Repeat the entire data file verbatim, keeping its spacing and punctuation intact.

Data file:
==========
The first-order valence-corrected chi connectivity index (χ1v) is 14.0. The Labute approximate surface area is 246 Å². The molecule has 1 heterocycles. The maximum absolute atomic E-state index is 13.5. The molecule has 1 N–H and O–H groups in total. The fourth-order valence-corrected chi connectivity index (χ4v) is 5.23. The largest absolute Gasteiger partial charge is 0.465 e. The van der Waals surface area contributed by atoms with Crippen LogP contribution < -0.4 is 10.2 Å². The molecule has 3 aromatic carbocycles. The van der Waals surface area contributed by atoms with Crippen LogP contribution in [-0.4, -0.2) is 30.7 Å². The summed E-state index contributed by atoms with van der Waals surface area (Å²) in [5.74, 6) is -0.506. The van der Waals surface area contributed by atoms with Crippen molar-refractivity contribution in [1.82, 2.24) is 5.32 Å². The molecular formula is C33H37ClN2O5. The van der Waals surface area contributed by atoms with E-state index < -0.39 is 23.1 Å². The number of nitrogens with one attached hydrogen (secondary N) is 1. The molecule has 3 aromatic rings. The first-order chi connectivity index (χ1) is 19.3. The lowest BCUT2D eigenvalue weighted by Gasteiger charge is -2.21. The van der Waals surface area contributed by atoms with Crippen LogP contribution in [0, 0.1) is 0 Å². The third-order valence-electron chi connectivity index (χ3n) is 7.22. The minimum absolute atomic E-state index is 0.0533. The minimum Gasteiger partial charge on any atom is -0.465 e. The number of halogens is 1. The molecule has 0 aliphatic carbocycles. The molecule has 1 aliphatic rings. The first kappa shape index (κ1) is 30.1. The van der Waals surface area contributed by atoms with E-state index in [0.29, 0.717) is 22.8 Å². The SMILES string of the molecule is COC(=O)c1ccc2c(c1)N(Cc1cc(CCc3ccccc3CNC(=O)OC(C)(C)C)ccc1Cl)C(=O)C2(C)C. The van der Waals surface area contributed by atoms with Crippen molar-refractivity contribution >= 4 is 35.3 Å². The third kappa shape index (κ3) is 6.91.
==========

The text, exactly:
The first-order valence-corrected chi connectivity index (χ1v) is 14.0. The Labute approximate surface area is 246 Å². The molecule has 1 heterocycles. The maximum absolute atomic E-state index is 13.5. The molecule has 1 N–H and O–H groups in total. The fourth-order valence-corrected chi connectivity index (χ4v) is 5.23. The largest absolute Gasteiger partial charge is 0.465 e. The van der Waals surface area contributed by atoms with Crippen LogP contribution < -0.4 is 10.2 Å². The molecule has 3 aromatic carbocycles. The van der Waals surface area contributed by atoms with Crippen LogP contribution in [-0.4, -0.2) is 30.7 Å². The summed E-state index contributed by atoms with van der Waals surface area (Å²) in [5.74, 6) is -0.506. The van der Waals surface area contributed by atoms with Crippen molar-refractivity contribution in [1.82, 2.24) is 5.32 Å². The molecular formula is C33H37ClN2O5. The van der Waals surface area contributed by atoms with E-state index < -0.39 is 23.1 Å². The number of nitrogens with one attached hydrogen (secondary N) is 1. The molecule has 3 aromatic rings. The first-order chi connectivity index (χ1) is 19.3. The lowest BCUT2D eigenvalue weighted by Gasteiger charge is -2.21. The van der Waals surface area contributed by atoms with Crippen LogP contribution in [0, 0.1) is 0 Å². The third-order valence-electron chi connectivity index (χ3n) is 7.22. The minimum absolute atomic E-state index is 0.0533. The minimum Gasteiger partial charge on any atom is -0.465 e. The number of halogens is 1. The molecule has 0 aliphatic carbocycles. The molecule has 1 aliphatic rings. The first kappa shape index (κ1) is 30.1. The van der Waals surface area contributed by atoms with E-state index in [0.29, 0.717) is 22.8 Å². The SMILES string of the molecule is COC(=O)c1ccc2c(c1)N(Cc1cc(CCc3ccccc3CNC(=O)OC(C)(C)C)ccc1Cl)C(=O)C2(C)C. The van der Waals surface area contributed by atoms with Crippen molar-refractivity contribution >= 4 is 35.3 Å². The third kappa shape index (κ3) is 6.91.